By EW Staff
July 27, 2017 at 08:20 AM EDT
Karl Walter/Getty Images
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The 2014 Coachella will be memorialized as the year of the cameo. If Saturday elicited surprise appearances from the likes of Jay Z, Puff Daddy, Beyonce, Gwen Stefani, Sunday’s guest list attempted to up the ante—with a no-RSVP-needed guest list that included Mary J. Blige, Justin Bieber, Drake, and Deborah Harry from Blondie. By the time nightfall descended on the Polo Grounds in Indio, A-list musicians were practically popping up out of the Port-A-Potties.

The first double takes came when Chicago’s fast-rising Chance the Rapper brought out Justin Bieber in the early afternoon. The decision was perplexing but alternately emblematic of the new Coachella. As the festival has sought to retain its indie cred, it’s also reinvented itself a desert oasis for superstars to party, network, and quaff over-priced wine in the VIP section.

What’s interesting is how that’s allowed for unlikely connections between cross-generational artists. During Friday night’s set, OutKast mentioned that both Prince and Odd Future enfant terrible Tyler, the Creator were watching from backstage. And on the final night of the festival, baby-faced British deep house revivalists Disclosure conscripted help from original R&B queen bee Mary J. Blige.

At a festival that’s seen its share of would-be divas, gifted vocalists, and indie-pop flagbearers, Blige floored the crowd. Performing “F for You” in a black leather vest and matching short skirt, Blige reminded the world why she’s one of the most soulful and dynamic singers of the last 20 years. She scrambled onstage like a young Tina Turner, reaching the recesses of the massive field with her booming but agile voice.

Disclosure’s two young British brothers also towed out guests Aluna George and Sam Smith, who proved that the Coachella crowd was almost as responsive to meticulous house grooves as bludgeoning bass. The latter was provided by Calvin Harris, whose main-stage set at 7:30 might as well have been the official headlining performance, judging from the crowd’s manic euphoria.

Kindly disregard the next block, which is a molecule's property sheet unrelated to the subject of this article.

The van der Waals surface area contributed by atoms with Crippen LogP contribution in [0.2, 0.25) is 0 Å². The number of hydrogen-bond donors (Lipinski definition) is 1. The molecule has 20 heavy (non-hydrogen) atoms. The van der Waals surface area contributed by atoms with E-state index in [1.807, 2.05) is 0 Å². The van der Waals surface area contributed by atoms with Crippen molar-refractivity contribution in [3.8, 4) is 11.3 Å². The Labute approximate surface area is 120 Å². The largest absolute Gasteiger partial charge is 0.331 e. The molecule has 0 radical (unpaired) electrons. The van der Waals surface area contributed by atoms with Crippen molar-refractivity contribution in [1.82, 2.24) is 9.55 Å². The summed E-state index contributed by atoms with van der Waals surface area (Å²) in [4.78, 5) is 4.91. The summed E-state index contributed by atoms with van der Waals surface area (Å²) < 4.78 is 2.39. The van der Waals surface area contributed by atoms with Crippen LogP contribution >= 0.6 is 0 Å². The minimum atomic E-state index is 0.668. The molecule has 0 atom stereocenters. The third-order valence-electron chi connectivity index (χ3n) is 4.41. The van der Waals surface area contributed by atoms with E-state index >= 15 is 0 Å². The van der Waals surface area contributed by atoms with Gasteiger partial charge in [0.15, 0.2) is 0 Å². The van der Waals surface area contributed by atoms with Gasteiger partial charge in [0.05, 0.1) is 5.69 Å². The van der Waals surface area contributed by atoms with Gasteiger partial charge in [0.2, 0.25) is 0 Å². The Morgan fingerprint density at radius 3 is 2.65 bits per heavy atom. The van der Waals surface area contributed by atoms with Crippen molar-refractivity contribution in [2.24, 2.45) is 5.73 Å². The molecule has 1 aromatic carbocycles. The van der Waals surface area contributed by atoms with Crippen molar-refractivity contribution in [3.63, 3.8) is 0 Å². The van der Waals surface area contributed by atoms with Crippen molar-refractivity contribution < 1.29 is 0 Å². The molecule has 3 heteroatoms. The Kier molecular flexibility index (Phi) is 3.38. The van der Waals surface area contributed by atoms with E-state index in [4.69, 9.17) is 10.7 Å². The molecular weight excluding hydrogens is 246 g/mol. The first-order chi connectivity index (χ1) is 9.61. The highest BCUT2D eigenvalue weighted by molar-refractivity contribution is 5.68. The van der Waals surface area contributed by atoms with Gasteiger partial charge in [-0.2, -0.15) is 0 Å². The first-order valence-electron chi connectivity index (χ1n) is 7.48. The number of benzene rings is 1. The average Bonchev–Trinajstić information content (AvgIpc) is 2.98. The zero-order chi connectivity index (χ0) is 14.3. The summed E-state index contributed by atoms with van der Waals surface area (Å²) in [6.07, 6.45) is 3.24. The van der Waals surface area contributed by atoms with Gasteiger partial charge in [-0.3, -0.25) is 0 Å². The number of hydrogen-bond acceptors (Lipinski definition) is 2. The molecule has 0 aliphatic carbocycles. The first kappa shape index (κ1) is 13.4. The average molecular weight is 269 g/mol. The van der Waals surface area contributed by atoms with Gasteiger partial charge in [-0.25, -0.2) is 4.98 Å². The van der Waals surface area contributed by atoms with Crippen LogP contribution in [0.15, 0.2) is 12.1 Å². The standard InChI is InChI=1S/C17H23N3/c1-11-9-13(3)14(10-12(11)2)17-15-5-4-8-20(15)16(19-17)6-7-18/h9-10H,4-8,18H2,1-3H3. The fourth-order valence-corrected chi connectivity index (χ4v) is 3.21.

Over the last half-decade, the Scottish-bred DJ has done everything from ironically claiming to invent disco to creating a decidedly un-ironic fusion of dubstep, rave, and Top 40 pop. Crowd whispers intimated that Rihanna might come out to perform their collaborative smash, “We Found Love.” It never happened, but the crowd lost their collective minds anyway. Maybe it was the drugs, which it seemed that most were on—at least if you believe that it’s possible to connect MDMA usage with glowstick body armor. Harris’ music is as unsubtle as snuff porn, but for a wired audience, he tapped into their desire for relentless stimulation and ceaseless bass drops.

Then there was Drake, who couldn’t withstand the temptation to seize the limelight—especially not when his semi-rival, Jay Z already stole headlines on Saturday night. He and Jhene Aiko did a duet of their “From Time,” and sealed it with a lingering hug and Drake telling the crowd, “this is my first time at Coachella and it’s a motherfuckin’ honor to be here with you tonight.”

The most surprising of the rarefied guests might’ve occurred during the Arcade Fire’s marathon finale. For ostensibly no reason other than “why not,” the Canadian indie rockers brought out Deborah Harry to perform her Blondie hit “Heart of Glass.” It was a moment that united the disparate generations onstage and in the field, exhibiting Coachella’s pinpoint ability to walk the line between nostalgia and novelty.

Otherwise, Arcade Fire was ruthlessly efficient in supplying big-tent indie rock and mating Bruce Springsteen and The Talking Heads with the Merge Records catalog. They might not be remotely as iconic as those rock legends, but they retained a broad power and giddy energy, despite frontman Win Butler’s proclivity for stating the obvious. He dressed like a rhinestone cowboy while riffing on how much the VIP section sucked—which is kind of like bemoaning Godzilla for being too insouciant with Tokyo’s real estate. But songs from Funeral and the best of their last two records offered evidence why they’ve become the best arena-rock band to break out of the mid-aughties indie-rock bubble.

This was merely the abridged version of Sunday’s event: Beck delivered one of his most kinetic sets in years, eschewing newer material for a greatest hits litany from “Loser” all the way to the falsetto-soul workout “Debra.” Little Dragon helped ensure that Coachella’s funk quotient was filled, and earlier in the evening, Lana Del Rey displayed why she’s one become of the most polarizing artists of the last half-decade.

Offering torch ballads for the Instagram era, she’s perfected the debauched-Barbie aesthetic; her voice carried well deep into the field and her fanatical audience clung to every affected word. Love or hate her, there was a clearly haunting quality to the music. Few artists are more adept at acting so affected and disaffected at the same time. — Jeff Weiss